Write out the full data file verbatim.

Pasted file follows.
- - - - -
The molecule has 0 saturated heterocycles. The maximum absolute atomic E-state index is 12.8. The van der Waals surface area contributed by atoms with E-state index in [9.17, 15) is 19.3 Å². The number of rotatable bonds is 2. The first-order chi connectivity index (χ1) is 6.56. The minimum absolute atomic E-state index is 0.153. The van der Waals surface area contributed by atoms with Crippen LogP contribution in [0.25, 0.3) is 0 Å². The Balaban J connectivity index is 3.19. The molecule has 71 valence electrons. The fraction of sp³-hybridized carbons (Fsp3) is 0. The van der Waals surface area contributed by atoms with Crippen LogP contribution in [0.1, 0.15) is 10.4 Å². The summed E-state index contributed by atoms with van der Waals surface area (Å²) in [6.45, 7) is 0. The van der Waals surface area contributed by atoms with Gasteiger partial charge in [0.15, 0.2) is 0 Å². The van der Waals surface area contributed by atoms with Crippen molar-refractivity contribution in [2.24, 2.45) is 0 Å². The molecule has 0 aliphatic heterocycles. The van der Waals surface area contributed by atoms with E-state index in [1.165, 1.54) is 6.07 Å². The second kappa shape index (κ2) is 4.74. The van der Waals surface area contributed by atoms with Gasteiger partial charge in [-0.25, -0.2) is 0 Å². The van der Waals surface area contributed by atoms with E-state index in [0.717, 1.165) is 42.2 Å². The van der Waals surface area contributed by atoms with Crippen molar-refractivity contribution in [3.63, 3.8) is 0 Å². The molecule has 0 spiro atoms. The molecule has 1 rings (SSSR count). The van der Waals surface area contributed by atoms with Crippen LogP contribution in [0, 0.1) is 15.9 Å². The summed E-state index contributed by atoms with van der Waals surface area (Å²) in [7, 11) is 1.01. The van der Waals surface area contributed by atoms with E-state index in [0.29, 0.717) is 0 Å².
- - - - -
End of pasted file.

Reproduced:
The molecule has 0 saturated heterocycles. The maximum absolute atomic E-state index is 12.8. The van der Waals surface area contributed by atoms with E-state index in [9.17, 15) is 19.3 Å². The number of rotatable bonds is 2. The first-order chi connectivity index (χ1) is 6.56. The minimum absolute atomic E-state index is 0.153. The van der Waals surface area contributed by atoms with Crippen LogP contribution in [0.25, 0.3) is 0 Å². The Balaban J connectivity index is 3.19. The molecule has 71 valence electrons. The fraction of sp³-hybridized carbons (Fsp3) is 0. The van der Waals surface area contributed by atoms with Crippen LogP contribution in [0.1, 0.15) is 10.4 Å². The summed E-state index contributed by atoms with van der Waals surface area (Å²) in [6.45, 7) is 0. The van der Waals surface area contributed by atoms with Gasteiger partial charge in [0.15, 0.2) is 0 Å². The van der Waals surface area contributed by atoms with Crippen molar-refractivity contribution in [2.24, 2.45) is 0 Å². The molecule has 0 aliphatic heterocycles. The van der Waals surface area contributed by atoms with E-state index in [1.165, 1.54) is 6.07 Å². The second kappa shape index (κ2) is 4.74. The van der Waals surface area contributed by atoms with Gasteiger partial charge in [-0.25, -0.2) is 0 Å². The van der Waals surface area contributed by atoms with E-state index in [0.717, 1.165) is 42.2 Å². The van der Waals surface area contributed by atoms with Crippen molar-refractivity contribution in [3.63, 3.8) is 0 Å². The molecule has 0 spiro atoms. The molecule has 1 rings (SSSR count). The van der Waals surface area contributed by atoms with Crippen LogP contribution in [0, 0.1) is 15.9 Å². The summed E-state index contributed by atoms with van der Waals surface area (Å²) in [7, 11) is 1.01. The van der Waals surface area contributed by atoms with E-state index in [0.29, 0.717) is 0 Å².